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An adventure trip to the jungles of Borneo or the Guyanese rain forest will mean the traveller is without a mobile phone signal. Walking up a hill will not help because the nearest mobile phone cell could be many hundred miles away.
The good news, if you want to stay in contact with others while on holiday,perhaps for business or health reasons, is that this does not mean you are restricted to staying in well established tourist destinations where “five bars” is virtually guaranteed.
That is because communicating using the four main satellite networks – Iridium, Globalstar, Thuraya and Inmarsat – has now become practical even for the casual traveller.
Satellite phones that are not much larger than mobile phones cost as little as $600 to buy or $20 per day to rent and work almost anywhere outdoors.
The networks’ service areas vary, but between them they provide coverage across the globe. And call costs are so low that in many cases it is cheaper to make a satellite call than to use a mobile phone abroad.
“I like to go alone to remote mountain areas in places such as China and El Salvador, but because of one family member’s health problems I want to be contactable at any time regardless of where I am,” says Michael Pappas, a frequent adventure traveller.
He uses a phone connected to the Iridium satellite phone network, paying $19.99 per month line rental and $1.50 per minute for calls. “This is actually cheaper than using a hotel phone or roaming with a mobile phone and I can use it anywhere,” he says.
Mr Pappas also uses the satellite phone to get the latest prices and buy and sell shares. “I use an automated touch tone system and it seems to work perfectly anywhere. I’ve traded stocks while sitting in the middle of nowhere in the central highlands of Iceland,” he says.
If you travel infrequently you can avoid paying a monthly satellite line rental fee by buying a hybrid GSM/satellite phone, and using it with the SIM card from your ordinary mobile phone when you go on a trip.
It will then work as a cellphone where GSM coverage is available, but will “roam” to a satellite network when in the wild – as long as your mobile phone network has a roaming agreement with a satellite network.
In the UK, for example, Vodafone has a roaming agreement with Globalstar, and Vodafone, Orange, T-Mobile and 02 with Thuraya. Satellite call charges appear on your mobile phone bill at the end of the month.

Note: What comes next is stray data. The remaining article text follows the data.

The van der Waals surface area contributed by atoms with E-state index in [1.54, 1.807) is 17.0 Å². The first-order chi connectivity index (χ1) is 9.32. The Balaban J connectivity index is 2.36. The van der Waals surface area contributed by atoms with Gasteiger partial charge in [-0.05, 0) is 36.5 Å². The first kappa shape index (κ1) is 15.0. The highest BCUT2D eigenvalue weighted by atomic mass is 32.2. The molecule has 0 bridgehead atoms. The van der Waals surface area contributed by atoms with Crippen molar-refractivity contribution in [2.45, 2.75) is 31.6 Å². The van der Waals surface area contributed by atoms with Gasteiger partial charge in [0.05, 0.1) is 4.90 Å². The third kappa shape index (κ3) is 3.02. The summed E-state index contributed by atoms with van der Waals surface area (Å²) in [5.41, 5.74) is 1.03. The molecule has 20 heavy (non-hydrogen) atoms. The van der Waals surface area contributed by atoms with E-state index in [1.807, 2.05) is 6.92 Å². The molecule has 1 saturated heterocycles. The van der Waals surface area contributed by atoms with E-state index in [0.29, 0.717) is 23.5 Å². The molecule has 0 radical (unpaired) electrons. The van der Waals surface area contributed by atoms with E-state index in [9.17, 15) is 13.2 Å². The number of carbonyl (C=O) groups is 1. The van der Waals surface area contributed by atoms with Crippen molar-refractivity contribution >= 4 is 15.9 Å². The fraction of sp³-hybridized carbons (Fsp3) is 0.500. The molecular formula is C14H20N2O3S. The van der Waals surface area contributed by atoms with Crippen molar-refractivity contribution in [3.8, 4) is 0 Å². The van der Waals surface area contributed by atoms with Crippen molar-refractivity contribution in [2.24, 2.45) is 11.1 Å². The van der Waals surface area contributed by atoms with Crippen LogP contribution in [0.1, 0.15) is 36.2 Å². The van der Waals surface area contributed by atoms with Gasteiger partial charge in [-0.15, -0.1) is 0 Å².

The call quality provided by satellite phones is generally good, even in the harshest of environments.
Ellen MacArthur, the round-the-word yachtswoman, used one during storms on her recent record breaking voyage.
“When I called my family I could have been calling from the phone box at the end of the street,” she says.
With a cable to connect a satellite phone to a laptop PC or handheld PDA, you can also send and receive e-mails and browse the web from the middle of nowhere.
Connection speeds are not high – a maximum of 2.4kbps on Iridium and 9.6kbps on Globalstar and Thuraya – but enough to transmit small photographs as e-mail attachments if you have a little patience.
Paul Sutherland, a marine wildlife photographer, uses a satellite phone attached to a laptop to send photos back to his website in the US.
“I managed to document a live tiger shark attack on green turtles at Raine Island in the South Pacific and using a satellite phone I was able to get the shots on my website the same day,” he says.
For higher data speeds you’ll need a Regional Broadband Global Area Network (Regional BGAN) terminal, which connects to Inmarsat’s network. The terminal is about the size of a laptop computer, and works as a satellite dish and modem in one.
Plug it in to your laptop or PDA, point it at the right part of the sky, and you have an always-on internet connection of up to 144kbps (about one-quarter of the speed of standard broadband) anywhere in the coverage area – which includes most of Africa, Europe, South East Asia, and the western half of Australia.Terminals cost about £300, and data charges are about £4 per megabyte transferred.
For a complete portable office communications system, travellers will have to wait till the end of this year for the launch of a service called BGAN from Inmarsat.
The cheapest BGAN terminals will cost about $750 but promise download speeds of 384kbps, and include a socket for a traditional telephone or phone headset which can be used to make voice calls while connected to the Internet.
More expensive ones will offer higher speeds and wireless capabilities, making it possible not just to stay in contact but also to turn almost anywhere on earth into a Wi-Fi internet hotspot.